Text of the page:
Tuesday, December 29, 2009

No Blood No Surrender (1986)

No Blood No Surrender

Philippines 1986 colour

Fullscreen, dubbed into English

Director Rudy Dominguez Writer Ernie Ortega

Cast Palito (Samson), Panchito, Max Alvarado (Mayor Mercado), Ernie Ortega (Police Chief), Ruben Ramos, [uncredited] Fernando Poe Jr

Third-tier comedian Palito (that’s Tagalog for “matchstick”) was just one of many familiar faces from Filipino films of the Seventies and Eighties, a former vaudeville performer usually in bit roles in Fernando Poe Jr and Tito, Vic and Joey movies. In a country renowned for its far-from-subtle humour, his schtick was simple – like a taller and much, much thinner Weng Weng, his anorexic frame cast him as a human dishrag or walking corpse, usually with a bandage around his head. Not surprisingly, the walking corpse routine never got old – or in two words, “Comedy Mould”.

In the mid Eighties, when Palito was well into his fifties, he finally made it to star billing in a series of parodies of Hollywood hits. Following a stint supporting Redford White in the First Blood riff Johnny Rambo Tango (1985), Palito would become the Philippines next stick-thin Sylvester Stallone in not one but TWO Rambo clones, in which Palito would run around the Filipino jungle, arms like twigs, clutching an enormous hunting knife, and a rocket launcher that’s twice his width!

In No Blood No Surrender, Palito plays Samson, a mysterious Vietnam vet wandering into a small town looking for the daughter of his dead army buddy Hercules (Samson? Hercules?). Immediately he raises the ire of Mayor Mercado (played by Filipino supervillain Max Alvarado) who, with his private army of goons, wants to take the daughter’s house away from her. He’s driven out of town several times, only to return madder than ever. Samson’s former commander (popular comedian Dolphy’s sidekick Panchito, playing the Richard Crenna role) comes looking for him, and explains away Samson’s insane rampage (“I trained him…ex Vietnam”). ‘Nam may have been hell, but the Philippines is worse – much worse – with an angry stick insect on the loose.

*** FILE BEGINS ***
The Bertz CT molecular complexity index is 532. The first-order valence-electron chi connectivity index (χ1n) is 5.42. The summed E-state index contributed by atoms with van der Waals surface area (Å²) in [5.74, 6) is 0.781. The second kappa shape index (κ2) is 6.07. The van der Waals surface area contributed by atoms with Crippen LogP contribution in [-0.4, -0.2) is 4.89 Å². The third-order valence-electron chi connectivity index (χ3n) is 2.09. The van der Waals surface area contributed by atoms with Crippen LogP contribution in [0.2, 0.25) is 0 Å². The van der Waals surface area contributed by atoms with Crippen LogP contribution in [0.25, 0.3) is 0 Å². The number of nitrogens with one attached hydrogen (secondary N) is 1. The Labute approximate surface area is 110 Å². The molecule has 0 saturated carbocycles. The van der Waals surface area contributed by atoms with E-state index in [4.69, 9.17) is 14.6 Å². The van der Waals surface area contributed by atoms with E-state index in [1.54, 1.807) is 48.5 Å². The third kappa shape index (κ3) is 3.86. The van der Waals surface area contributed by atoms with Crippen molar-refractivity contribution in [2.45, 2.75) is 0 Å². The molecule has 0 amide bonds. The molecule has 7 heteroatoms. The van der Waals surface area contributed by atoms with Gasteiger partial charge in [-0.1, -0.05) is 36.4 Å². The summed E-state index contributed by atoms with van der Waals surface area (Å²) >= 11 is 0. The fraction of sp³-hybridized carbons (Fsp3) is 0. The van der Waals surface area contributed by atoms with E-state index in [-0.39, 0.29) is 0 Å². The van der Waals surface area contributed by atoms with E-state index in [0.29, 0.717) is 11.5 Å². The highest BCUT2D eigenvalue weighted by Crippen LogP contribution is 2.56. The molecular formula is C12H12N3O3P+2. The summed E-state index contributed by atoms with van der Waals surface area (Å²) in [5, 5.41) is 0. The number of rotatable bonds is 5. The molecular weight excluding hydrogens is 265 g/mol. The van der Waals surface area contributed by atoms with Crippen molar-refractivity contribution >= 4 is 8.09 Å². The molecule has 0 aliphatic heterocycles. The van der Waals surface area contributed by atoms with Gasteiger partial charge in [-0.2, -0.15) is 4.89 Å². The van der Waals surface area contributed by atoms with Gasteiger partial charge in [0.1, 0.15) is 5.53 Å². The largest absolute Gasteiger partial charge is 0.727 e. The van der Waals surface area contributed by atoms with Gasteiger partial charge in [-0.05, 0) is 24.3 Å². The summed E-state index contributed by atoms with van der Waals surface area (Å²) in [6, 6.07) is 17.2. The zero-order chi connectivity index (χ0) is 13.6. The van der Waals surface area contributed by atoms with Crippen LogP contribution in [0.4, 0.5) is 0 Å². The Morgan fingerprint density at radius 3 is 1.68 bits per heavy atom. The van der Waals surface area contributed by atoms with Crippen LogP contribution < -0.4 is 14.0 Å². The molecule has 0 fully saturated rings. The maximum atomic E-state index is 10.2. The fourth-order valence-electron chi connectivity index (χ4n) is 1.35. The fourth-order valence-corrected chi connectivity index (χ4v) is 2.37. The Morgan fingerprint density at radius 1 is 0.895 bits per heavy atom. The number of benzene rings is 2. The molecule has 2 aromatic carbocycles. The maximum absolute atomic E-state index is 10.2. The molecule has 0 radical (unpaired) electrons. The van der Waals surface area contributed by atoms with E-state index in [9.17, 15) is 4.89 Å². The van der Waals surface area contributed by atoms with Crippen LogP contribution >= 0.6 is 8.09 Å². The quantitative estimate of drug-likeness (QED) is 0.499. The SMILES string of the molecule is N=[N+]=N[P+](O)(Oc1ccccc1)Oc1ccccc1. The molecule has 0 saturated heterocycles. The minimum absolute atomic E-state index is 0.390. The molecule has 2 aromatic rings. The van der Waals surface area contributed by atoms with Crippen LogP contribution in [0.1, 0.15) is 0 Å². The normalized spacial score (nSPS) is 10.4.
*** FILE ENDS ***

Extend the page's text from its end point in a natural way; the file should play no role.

Imagine the horror of an action fan settling down to watch Palito’s apocalyptic redux of First Blood. No Blood… is an apt name, and not just because of its corpse-like connotations; it can’t make up its mind if it’s a spoof or the real deal, and although the film has its fair share of gun battles and explosions, and an unbilled cameo by Fernando Poe Jr as “famous actor Sylvester Stallone” (!!), it fails as both. It does however work on a much higher, more surreal level, whereby the innate weirdness of Filipino goon comedies such as this and Weng Weng’s movies leave you floored, slack-jawed and wanting more.

Like hundreds of Filipino-made films of the Eighties, including Johnny Rambo Tango, the film was dubbed into English and successfully sold overseas to the ever-hungry, ever-mewing VHS market. Another enterprising local producer attempted to go to the well a third time and cast Palito as Ram-Buto or “Ram-Bone” – unfortunately for all concerned, the well was dry, and Palito stayed on the local film industry’s hamster wheel. Jonrox Films gave him a shot at filming another of his popular characters the following year, James Bone: Agent 001 (1987), this time directed by No Blood…’s Ruben Ramos. I heard a rumour James Bone and Weng Weng appeared in a film together for Weng Weng’s producer Peter Caballes, but when I finally tracked down Palito in Manila to ask him, he couldn’t recall for sure (no doubt due to the Philippines' collective amnesia when it comes to their own cinema). He does remember doing numerous vaudeville stage shows with Weng Weng throughout the Eighties, where the sight of an anorexic beating on a midget would have been regarded as "champagne comedy". Palito is to this day STILL starring in Filipino movies, still on the hamster wheel, and still beating the same “walking corpse” schtick. (Andrew Leavold)

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